Le Blanc [by James Wenley]
If you want to crack the Auckland market, sex and cirque sells. Already we’ve had the Spiegeltent adult-circus double-hit of Empire at Wynyard Quarter and Limbo for Auckland Festival. Le Noir comes from the bankable team behind The Illusionists phenomenon.
If you are someone who knows their Cirques, you’ve probably seen most of these acts before here in recent years. Fact is, we’ve been rather spoiled. Strong men, contortionists, the roller shaking duet, even the ‘Columbian Wheel of Death’. So it becomes how you dress these acts up. Or down, in the case of Le Noir. Unfortunately the creative team have gone for the bare minimum in more than just the costuming.
The thrust stage of a Spiegeltent is recreated and elongated on The Civic stage, and you can even nab yourself ringside seats if you want to get closer to the action (or become the action, as the case may be). From the stalls though it all looks a bit drab, not at all helped by the haphazardly draped black cloth around the thrust stage’s perimeter. I’m not encouraged when the mad-hatter Master of Ceremonies, Salvador Salangsang, makes multiple entrances to demand more and more applause each time. Yes, pump up the audience by all means, but you’ve got to earn my acclaim.
While it promises the “Dark Side of Cirque”, Le Noir is very tame. This is circus via Victoria’s Secrets. We’ve got skimpy costumes and gratuitous dances to cover transitions, but darkness? Nope. I bet these performers do have intense stories about the real dark side of circus, but we’re not going to be let into those secrets tonight. There’s a colour-coded aesthetic, sure, but I don’t get much of a sense of a creative vision behind it all. It’s a marketing exercise, not an artistic statement.
The good news is the acts and performers give bang for buck. They move through the set-pieces at rapid pace, never over-milking like other shows in the genre are often guilty of. There’s a lot stunning aerial work, on a lira, trapeze, and straps, with the performers hovering with skilled precariousness over The Civic stage. Jonatan Carp and Yuliya Suslova are particularly impressive on the Duo strap, with Suslova hanging by her partner’s neck, and leg, and torso, and thighs. Strong men Valeri Tsvetkov and Yani Kostov mould together in their lifts, becoming a beast with a head on either side of their body. Skaters and real-life couple Jeronimo Medina and Jessica Ritchie play out a relationship of give, take, and absolute trust, spinning on a tiny stage. The sensitive Pas De Duex by Valerie Charbonneau and Mason Ames is the most sensual act in the line-up. Geddy Pavlovicious’s great trick on the Rolla Bolla is moving from one stack of moving cylinders to another. We’ve also got shape spinning, single hand balance and a Cyr Wheel – excellent variety.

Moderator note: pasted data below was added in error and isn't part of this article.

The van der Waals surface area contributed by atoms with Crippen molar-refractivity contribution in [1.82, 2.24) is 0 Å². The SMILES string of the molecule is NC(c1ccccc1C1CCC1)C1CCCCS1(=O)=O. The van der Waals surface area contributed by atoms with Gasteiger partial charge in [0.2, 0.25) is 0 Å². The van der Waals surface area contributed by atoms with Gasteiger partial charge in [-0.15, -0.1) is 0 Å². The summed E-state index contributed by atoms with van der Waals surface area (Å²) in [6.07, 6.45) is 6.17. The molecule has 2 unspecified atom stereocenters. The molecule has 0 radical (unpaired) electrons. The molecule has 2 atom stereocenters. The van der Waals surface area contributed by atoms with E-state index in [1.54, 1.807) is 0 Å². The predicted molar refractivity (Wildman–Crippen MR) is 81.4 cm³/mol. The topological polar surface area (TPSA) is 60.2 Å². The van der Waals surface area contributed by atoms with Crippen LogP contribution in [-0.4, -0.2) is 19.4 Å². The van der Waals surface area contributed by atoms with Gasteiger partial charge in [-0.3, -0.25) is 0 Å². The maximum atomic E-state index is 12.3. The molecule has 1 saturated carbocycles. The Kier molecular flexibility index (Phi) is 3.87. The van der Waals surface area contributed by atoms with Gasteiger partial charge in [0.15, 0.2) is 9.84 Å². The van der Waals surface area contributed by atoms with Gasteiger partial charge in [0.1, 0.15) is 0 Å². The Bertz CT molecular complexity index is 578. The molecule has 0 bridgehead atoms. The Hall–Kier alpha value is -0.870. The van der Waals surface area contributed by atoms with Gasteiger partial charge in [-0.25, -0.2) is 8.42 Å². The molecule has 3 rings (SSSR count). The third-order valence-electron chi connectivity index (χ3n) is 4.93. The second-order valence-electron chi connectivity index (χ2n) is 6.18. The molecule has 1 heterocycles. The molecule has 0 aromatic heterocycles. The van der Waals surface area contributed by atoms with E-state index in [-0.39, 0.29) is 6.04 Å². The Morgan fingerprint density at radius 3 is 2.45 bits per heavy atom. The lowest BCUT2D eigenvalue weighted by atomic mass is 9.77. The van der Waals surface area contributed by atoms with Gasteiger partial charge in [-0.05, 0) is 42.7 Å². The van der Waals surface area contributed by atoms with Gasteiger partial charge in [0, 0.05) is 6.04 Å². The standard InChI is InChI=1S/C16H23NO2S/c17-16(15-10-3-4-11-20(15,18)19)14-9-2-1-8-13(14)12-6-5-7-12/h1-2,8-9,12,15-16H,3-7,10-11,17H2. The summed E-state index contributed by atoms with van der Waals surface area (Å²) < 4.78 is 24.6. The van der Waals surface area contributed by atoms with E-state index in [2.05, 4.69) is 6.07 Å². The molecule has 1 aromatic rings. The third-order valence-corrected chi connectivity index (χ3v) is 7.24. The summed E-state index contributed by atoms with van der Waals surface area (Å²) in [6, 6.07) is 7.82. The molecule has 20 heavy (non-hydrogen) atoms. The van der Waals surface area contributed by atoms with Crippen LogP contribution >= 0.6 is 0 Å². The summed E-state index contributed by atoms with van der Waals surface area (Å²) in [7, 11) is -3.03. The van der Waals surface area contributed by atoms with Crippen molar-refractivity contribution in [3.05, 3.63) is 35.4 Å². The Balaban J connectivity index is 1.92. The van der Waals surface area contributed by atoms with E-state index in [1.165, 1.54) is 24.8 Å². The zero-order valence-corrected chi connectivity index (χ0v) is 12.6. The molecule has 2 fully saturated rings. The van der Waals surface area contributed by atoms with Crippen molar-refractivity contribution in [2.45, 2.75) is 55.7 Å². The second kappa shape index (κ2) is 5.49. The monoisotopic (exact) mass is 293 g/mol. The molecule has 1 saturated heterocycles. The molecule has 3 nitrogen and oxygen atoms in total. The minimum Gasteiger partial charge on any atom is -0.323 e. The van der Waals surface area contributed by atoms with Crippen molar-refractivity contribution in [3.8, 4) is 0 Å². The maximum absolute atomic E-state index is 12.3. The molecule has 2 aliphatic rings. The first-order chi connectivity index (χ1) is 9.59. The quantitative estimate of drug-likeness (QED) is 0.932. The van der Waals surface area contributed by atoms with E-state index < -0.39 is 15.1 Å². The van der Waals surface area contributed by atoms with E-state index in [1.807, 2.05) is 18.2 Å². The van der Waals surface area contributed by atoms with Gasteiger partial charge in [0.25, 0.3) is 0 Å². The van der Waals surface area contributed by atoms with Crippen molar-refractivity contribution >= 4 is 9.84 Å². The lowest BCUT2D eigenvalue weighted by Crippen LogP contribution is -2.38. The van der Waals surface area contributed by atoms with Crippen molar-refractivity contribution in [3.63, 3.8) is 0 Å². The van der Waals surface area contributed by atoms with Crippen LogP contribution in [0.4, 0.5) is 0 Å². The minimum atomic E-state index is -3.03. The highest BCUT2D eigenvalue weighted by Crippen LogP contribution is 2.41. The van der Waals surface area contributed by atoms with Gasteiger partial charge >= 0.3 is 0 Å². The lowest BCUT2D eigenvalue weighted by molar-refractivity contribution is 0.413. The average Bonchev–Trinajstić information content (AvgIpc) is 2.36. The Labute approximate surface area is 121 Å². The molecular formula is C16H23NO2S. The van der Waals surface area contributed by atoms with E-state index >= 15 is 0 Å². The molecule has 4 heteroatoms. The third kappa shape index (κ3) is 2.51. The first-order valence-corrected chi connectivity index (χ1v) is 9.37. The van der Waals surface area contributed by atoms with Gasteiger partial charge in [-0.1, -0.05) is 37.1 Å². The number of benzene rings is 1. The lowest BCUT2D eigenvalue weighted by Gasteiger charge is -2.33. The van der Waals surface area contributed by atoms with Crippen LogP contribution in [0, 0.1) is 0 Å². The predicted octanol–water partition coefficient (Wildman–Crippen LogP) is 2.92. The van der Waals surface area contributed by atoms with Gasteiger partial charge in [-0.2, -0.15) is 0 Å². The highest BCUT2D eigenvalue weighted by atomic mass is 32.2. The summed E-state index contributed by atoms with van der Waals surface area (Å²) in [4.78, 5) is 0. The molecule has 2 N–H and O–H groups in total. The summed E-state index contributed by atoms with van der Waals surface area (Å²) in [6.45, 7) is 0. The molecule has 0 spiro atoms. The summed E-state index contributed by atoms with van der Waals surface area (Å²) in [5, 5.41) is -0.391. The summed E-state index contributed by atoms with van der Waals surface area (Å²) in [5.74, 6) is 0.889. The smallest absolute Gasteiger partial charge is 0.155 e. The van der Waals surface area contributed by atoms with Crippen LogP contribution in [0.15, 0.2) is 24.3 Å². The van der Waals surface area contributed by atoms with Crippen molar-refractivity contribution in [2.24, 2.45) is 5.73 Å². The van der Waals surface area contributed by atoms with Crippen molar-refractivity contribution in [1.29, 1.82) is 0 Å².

The big guns are of course saved for the end of both Acts, where the action moves to the front of the stalls in the orchestra space. In the Aerial Cradle, Anny Lapante is thrown and caught by Andrei Kelesnikau. With two large spikes on the contraption, there isn’t much room for error. Kelesnikau gains such velocity that you worry she might be catapulted into the Civic’s night sky and never seen again. That’s also where the ‘Wheel of Death’ has been hanging like the sword of Damocles over the audience’s heads. Angelo Rodriguez and Carlos Macias are the dare-devils of the night. It looks dangerous enough when they are each inside a wheel, and dangerous still when one of them starts walking outside of them, so the fear factor (for the audience at least) is off the charts when they’re both outside doing it – racing to get over as their side rapidly tilts down.
Le Noir may not give us what it says on the box, and if you are a circus regular there are parts of the show that you will likely find rather underwhelming. However, the artists are super, and super-human in their abilities, and definitely deliver on the thrills. I just think the Auckland audience is more sophisticated than what this show gives us credit for.
Le Noir is presented by Tim Lawson and Simon Painter and plays at The Civic until 8 November. Details see Auckland Live.
SEE ALSO: Theatreview.org.nz review by Nik Smythe